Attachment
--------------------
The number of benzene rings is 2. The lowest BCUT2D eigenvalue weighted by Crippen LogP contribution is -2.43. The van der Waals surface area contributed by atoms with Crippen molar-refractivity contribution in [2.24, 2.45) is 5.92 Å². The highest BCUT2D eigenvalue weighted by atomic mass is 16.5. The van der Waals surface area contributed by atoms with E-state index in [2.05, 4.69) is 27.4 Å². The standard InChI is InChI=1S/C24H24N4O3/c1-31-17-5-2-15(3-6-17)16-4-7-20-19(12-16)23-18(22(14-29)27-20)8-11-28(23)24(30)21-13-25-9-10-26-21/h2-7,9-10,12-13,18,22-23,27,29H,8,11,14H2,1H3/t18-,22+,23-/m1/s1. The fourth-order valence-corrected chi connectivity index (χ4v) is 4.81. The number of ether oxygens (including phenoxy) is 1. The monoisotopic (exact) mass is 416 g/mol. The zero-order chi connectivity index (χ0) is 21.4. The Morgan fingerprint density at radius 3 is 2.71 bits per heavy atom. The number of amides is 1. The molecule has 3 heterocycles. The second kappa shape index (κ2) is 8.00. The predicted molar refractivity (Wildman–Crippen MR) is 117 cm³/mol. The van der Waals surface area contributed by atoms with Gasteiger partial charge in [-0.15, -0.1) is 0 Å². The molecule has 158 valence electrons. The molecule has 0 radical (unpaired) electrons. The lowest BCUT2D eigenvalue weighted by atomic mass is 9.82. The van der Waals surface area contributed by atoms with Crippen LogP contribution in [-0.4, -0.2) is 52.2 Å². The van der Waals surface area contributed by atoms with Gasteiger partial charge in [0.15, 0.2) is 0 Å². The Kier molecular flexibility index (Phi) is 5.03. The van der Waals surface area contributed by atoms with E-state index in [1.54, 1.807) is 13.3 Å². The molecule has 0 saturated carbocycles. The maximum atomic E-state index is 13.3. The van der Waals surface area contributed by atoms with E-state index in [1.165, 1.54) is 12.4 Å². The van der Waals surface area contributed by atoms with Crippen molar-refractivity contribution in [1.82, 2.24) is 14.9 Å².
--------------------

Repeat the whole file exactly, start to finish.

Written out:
The number of benzene rings is 2. The lowest BCUT2D eigenvalue weighted by Crippen LogP contribution is -2.43. The van der Waals surface area contributed by atoms with Crippen molar-refractivity contribution in [2.24, 2.45) is 5.92 Å². The highest BCUT2D eigenvalue weighted by atomic mass is 16.5. The van der Waals surface area contributed by atoms with E-state index in [2.05, 4.69) is 27.4 Å². The standard InChI is InChI=1S/C24H24N4O3/c1-31-17-5-2-15(3-6-17)16-4-7-20-19(12-16)23-18(22(14-29)27-20)8-11-28(23)24(30)21-13-25-9-10-26-21/h2-7,9-10,12-13,18,22-23,27,29H,8,11,14H2,1H3/t18-,22+,23-/m1/s1. The fourth-order valence-corrected chi connectivity index (χ4v) is 4.81. The number of ether oxygens (including phenoxy) is 1. The monoisotopic (exact) mass is 416 g/mol. The zero-order chi connectivity index (χ0) is 21.4. The Morgan fingerprint density at radius 3 is 2.71 bits per heavy atom. The number of amides is 1. The molecule has 3 heterocycles. The second kappa shape index (κ2) is 8.00. The predicted molar refractivity (Wildman–Crippen MR) is 117 cm³/mol. The van der Waals surface area contributed by atoms with Gasteiger partial charge in [-0.15, -0.1) is 0 Å². The molecule has 158 valence electrons. The molecule has 0 radical (unpaired) electrons. The lowest BCUT2D eigenvalue weighted by atomic mass is 9.82. The van der Waals surface area contributed by atoms with Crippen LogP contribution in [-0.4, -0.2) is 52.2 Å². The van der Waals surface area contributed by atoms with Gasteiger partial charge in [0.15, 0.2) is 0 Å². The Kier molecular flexibility index (Phi) is 5.03. The van der Waals surface area contributed by atoms with E-state index in [1.54, 1.807) is 13.3 Å². The molecule has 0 saturated carbocycles. The maximum atomic E-state index is 13.3. The van der Waals surface area contributed by atoms with E-state index in [1.165, 1.54) is 12.4 Å². The van der Waals surface area contributed by atoms with Crippen molar-refractivity contribution in [1.82, 2.24) is 14.9 Å².